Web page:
“From our earliest days, we have funded our efforts entirely with public support,” she said proudly. “Our organization has never accepted any government funding, federal or state, and today, we’re telling the story of America’s first president like never before.”
In 2013, Mount Vernon welcomed over one million visitors, bringing the cumulative total over the years to more than 85 million.
“We’re highlighting a great treasure to the diplomatic corps, who in turn are going to tell their friends and generate additional traffic to sites like this,” Selfridge said as foreign ambassadors took an early evening tour of Mount Vernon’s palatial grounds and well-preserved structures. “It’s a win-win for us. It’s also a great way to interact socially with diplomats who talk business all day.”
In the spirit of George Washington, Edward Riley — global CEO of strategic communications at FTI Consulting — promised to be brief.
“Our first president used just 135 words in his second inaugural address, so I will take my cue from him,” Riley said to laughter. “Most farmers here in Virginia were raising tobacco, but George Washington was one of the first to diversify to wheat. He was already looking for opportunities abroad, selling flour and whiskey to faraway markets. He understood that commerce — the trading of things — was essential to the success of our fledgling nation, that economic development underpins all the hopes and dreams of our people, and fuels social progress.”
As Virginia’s governor, McAuliffe took advantage of the presence of so many foreign diplomats to plug his state as an ideal trading partner and a place to invest.
“You are truly in the greatest state of the United States. I would like all of you to do business in the commonwealth of Virginia,” he said, urging his audience to “take one fact from tonight’s event: Last week, Forbes magazine rated Virginia the number-one state in the nation to do business. Forget those other 49 states. They don’t really matter. We have it all for you, folks.”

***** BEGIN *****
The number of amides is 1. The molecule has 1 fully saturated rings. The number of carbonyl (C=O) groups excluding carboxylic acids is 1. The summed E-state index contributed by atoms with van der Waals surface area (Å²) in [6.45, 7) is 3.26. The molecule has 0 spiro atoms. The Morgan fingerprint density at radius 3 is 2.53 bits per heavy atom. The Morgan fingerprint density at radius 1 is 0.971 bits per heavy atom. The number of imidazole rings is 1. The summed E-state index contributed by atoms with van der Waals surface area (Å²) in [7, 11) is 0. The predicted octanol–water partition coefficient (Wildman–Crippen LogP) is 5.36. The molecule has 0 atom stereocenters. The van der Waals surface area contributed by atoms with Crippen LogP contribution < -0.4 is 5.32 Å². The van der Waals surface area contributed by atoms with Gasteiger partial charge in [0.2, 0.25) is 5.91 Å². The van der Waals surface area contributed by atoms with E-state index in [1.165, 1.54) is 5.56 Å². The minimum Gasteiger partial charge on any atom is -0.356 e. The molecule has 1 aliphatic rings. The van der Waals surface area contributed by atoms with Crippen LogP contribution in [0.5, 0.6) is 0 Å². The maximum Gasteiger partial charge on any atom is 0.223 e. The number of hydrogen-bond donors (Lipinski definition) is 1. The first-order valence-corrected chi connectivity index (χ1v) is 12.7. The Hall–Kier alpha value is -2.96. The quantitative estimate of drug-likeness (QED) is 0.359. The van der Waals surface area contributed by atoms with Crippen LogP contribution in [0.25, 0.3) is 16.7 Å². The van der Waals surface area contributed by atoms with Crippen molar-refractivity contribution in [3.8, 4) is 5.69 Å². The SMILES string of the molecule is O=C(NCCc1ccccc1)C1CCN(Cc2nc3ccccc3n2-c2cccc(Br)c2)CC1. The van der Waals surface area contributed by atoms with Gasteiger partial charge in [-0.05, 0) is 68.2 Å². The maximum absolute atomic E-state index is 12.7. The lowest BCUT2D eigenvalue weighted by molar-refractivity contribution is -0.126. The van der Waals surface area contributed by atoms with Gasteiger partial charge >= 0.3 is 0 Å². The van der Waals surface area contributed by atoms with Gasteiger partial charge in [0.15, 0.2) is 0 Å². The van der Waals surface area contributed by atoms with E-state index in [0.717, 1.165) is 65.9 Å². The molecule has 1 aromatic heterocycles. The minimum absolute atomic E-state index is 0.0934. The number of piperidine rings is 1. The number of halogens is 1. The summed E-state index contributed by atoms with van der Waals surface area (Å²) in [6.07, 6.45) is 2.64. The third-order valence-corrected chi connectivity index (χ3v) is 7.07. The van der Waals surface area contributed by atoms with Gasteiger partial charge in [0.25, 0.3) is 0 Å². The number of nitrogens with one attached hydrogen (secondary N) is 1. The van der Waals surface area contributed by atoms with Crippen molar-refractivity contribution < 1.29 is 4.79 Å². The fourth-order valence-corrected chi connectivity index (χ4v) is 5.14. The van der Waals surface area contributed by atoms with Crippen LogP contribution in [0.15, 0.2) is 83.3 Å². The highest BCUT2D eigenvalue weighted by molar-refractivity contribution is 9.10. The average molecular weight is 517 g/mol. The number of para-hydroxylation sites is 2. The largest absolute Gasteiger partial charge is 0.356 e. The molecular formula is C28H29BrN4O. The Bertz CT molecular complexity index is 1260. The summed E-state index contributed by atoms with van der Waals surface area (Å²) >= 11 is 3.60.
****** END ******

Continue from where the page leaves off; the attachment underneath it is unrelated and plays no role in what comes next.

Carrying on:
McAuliffe then introduced Denis McDonough, Obama’s chief of staff, joking that “I just have to worry about one state. You have to worry about 50.” (Also in the audience: Maurice Jones, Virginia’s secretary of commerce and trade; Martin Briley, CEO of the Virginia Economic Development Partnership, and Todd Haymore, the state’s secretary of agriculture and forestry.)
Zoran Jolevski, who represents the Balkan republic of Macedonia, attended the Mount Vernon party with his wife Suzana.
“This was one of the best events I have attended as ambassador here,” he told The Washington Diplomat. “I had the opportunity to visit the home of George Washington. I also spoke with the governor of Virginia, the president’s chief of staff, the chief of protocol and Virginia’s secretary of commerce.”
As a result of the connections Jolevski made that night, he’s now organizing a Macedonian business delegation to visit Virginia in September or October. His Vermont-sized country of 2.1 million inhabitants is already a major tobacco exporter and hopes to boost such exports even more.
And John Beale, ambassador of Barbados, used the event to tell McAuliffe about the historical connection between his Caribbean island and the Revolutionary War.